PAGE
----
February 24, 2009
A perhaps surprising review of Religulous from the net’s most notorious atheist:
I did finally see Religulous a few days ago, and I confess to being a bit disappointed. It consisted of a series of short interviews with, for instance, truckers at a truck stop chapel, Catholic priests, an “ex-gay” minister, a Muslim rapper, etc., and it was all capped with excellent and scathing monologue that strongly criticized religion. Don’t get me wrong, it was good, and there were some funny bits, but something nagged at me throughout, and only when I saw the conclusion did I realize what it was.
Maher cheated. He had a clear idea of what his opinion was, but he wasn’t sharing it with the people he was interviewing. They were left to flounder and make poor arguments in part because there are no good arguments for religion, but also because they were left in the dark about what they were arguing against. It may be funny, but it’s no fair; contrast that with the Dawkins’ documentaries on religion, which are less funny, but more honest, because the people on camera know (or should know) exactly what they are wrestling with.
A better Religulous would have recorded the closing monolog first, and sent that to each of the potential interviewees with a note saying, “Here’s my position. Are you willing to argue against it on camera?” That would have made for a much more interesting movie, and Maher would have had to break a sweat to address criticisms…and it would probably be less funny. There’s a reason Maher wasn’t nominated for an Oscar, and I think it’s because his documentary took no risks, and didn’t probe very deeply.
One of the most important things I’m trying to do here on Evaluating Christianity is to engage in an honest dialogue with believers over what we believe and why. I’m not out to win “converts” to atheism; at most, I’m out to win converts to the notion that atheism is reasonable. At the end of the day, I’m not Christopher Hitchens — I don’t need to see theism obliterated from the face of the planet. I’d just like for the theist (and in particular, the Christian) to concede that atheism is a rational response to the world we live in.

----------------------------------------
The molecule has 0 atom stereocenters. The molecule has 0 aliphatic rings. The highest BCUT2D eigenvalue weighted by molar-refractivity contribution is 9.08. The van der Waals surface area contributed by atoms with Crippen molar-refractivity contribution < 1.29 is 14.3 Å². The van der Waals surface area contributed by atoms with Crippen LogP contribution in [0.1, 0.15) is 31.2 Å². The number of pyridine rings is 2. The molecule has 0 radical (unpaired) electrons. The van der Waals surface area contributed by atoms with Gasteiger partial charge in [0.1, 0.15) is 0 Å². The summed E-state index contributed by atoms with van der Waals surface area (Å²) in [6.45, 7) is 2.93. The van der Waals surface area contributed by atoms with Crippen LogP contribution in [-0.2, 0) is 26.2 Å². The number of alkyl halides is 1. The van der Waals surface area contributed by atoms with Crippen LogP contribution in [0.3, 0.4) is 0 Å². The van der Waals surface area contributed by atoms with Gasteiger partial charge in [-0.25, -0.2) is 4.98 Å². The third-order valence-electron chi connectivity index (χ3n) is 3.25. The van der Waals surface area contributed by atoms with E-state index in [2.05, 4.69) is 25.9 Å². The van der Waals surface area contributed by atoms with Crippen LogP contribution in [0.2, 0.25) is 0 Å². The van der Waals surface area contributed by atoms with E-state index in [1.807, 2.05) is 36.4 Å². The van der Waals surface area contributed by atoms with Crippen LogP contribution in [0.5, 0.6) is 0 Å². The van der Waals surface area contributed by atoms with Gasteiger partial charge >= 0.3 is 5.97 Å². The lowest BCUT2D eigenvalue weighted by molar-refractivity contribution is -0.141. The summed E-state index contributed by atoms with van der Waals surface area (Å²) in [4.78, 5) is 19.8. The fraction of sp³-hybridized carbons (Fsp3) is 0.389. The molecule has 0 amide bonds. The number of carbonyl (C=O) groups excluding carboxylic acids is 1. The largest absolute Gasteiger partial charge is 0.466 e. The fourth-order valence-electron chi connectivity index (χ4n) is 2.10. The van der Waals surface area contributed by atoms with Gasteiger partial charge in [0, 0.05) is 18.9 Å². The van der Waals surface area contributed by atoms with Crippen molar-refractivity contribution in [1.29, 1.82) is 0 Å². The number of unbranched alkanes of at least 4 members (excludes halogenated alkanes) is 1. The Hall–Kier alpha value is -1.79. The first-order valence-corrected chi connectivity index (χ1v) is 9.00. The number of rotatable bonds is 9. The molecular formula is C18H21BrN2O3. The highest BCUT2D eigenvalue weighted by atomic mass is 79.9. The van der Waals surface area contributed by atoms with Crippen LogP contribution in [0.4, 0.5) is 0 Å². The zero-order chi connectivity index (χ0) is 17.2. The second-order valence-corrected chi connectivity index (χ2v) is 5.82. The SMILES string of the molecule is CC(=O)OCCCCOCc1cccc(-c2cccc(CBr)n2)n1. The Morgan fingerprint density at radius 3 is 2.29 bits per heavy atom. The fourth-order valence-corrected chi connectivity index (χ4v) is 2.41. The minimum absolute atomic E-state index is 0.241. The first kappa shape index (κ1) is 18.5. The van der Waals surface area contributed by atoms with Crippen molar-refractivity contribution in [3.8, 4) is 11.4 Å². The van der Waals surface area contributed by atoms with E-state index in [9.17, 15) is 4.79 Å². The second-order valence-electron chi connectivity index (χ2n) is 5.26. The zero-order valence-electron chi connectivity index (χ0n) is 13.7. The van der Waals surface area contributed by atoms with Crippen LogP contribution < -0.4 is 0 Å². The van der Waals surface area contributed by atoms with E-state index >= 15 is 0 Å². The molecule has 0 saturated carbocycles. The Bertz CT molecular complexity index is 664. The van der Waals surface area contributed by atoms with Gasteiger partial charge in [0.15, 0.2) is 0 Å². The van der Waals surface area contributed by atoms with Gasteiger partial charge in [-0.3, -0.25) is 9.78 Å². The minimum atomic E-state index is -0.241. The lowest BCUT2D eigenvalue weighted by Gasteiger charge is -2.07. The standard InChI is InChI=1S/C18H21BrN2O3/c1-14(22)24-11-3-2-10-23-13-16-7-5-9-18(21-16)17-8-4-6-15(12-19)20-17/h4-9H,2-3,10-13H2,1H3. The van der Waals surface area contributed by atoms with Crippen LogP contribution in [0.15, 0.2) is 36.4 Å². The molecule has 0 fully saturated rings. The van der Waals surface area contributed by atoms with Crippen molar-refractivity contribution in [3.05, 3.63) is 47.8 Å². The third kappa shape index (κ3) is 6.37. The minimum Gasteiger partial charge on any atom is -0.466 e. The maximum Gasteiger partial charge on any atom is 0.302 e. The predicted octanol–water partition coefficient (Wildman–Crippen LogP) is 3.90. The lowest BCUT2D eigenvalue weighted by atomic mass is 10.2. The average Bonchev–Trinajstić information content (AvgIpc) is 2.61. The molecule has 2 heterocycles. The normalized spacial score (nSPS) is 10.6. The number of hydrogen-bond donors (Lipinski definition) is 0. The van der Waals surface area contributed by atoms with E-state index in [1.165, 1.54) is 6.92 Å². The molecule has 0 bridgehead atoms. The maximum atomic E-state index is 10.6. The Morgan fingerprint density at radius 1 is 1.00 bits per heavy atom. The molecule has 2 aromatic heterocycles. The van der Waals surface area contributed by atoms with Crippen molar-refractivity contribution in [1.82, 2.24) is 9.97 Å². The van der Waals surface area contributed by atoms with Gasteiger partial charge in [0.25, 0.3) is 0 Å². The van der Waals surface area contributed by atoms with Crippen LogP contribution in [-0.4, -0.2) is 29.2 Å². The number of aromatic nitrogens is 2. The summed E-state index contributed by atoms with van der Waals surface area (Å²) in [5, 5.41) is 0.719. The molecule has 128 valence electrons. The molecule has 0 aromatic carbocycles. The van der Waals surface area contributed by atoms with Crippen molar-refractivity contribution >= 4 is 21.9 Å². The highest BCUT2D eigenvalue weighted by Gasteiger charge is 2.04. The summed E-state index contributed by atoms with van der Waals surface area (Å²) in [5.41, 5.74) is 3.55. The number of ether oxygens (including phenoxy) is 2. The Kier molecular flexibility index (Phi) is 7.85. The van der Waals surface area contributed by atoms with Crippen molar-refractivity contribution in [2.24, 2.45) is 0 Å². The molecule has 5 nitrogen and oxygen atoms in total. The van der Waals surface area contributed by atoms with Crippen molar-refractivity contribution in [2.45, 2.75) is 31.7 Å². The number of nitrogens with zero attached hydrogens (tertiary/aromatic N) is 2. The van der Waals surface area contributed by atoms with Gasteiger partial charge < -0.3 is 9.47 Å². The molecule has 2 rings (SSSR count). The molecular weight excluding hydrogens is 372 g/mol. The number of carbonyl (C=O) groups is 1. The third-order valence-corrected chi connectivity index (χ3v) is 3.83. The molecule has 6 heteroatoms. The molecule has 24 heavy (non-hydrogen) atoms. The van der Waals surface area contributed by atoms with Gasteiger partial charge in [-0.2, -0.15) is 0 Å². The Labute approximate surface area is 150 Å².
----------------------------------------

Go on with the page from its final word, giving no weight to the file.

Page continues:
That’s why I’ve tried to structure my Summary Case for Atheism as the kind of response I would give you if we were having a beer and a friendly chat. I don’t think the case I present is air-tight; in fact, I hope that it encourages people to raise criticisms and questions.
Now I understand that other people — both theists and atheists — have different objectives. At the extreme opposite end of the spectrum from this blog is presuppositionalism, a school of apologetics built on definitional wordplay, strategic argumentation and deliberate obfuscation. It’s a polysyllabic version of what Greta Christina calls the “Shut Up, That’s Why” school of apologetics. At the end of the day, the presuppositionalist’s goal is to “win” his debate, not listen to what you have to say. (If you don’t believe me, check out this handbook from one particularly obnoxious presuppositionalist.)
So that’s the context for this week’s episode of The Atheist Experience, which featured a continuation of the discussion/debate on presuppositionalism that I talked about last week. I have to say that Matt Dillahunty (the regular host of the Atheist Experience) gave perhaps the most interesting refutation of TAG I have ever heard. It’s pretty much the exact opposite of how I would have approached it, which I think turned out to be the near-optimal strategy. The unorthodox nature of Matt D.’s responses clearly threw Matt Slick (the presuppositionalist apologist) off of his game such that by the end of the 48-minute exchange, Slick was left with nothing more than belligerently repeating a nonsense question. Here’s my take:
February 23, 2009
I added James McGrath’s blog, Exploring Our Matrix, to the Christian blogroll — it’s another Christian site that’s worth your time even if you’re an atheist. And if you’re a science-believing Christian, you’ll want McGrath’s post on the non-threat evolution poses to Scripture at your disposal.
A serious question for my Christian readers: can you tell me if this little vignette is a parody or not? I certainly read it that way, until I dug into the parent directory, which appears to be an in-all-seriousness online manual for youth ministry.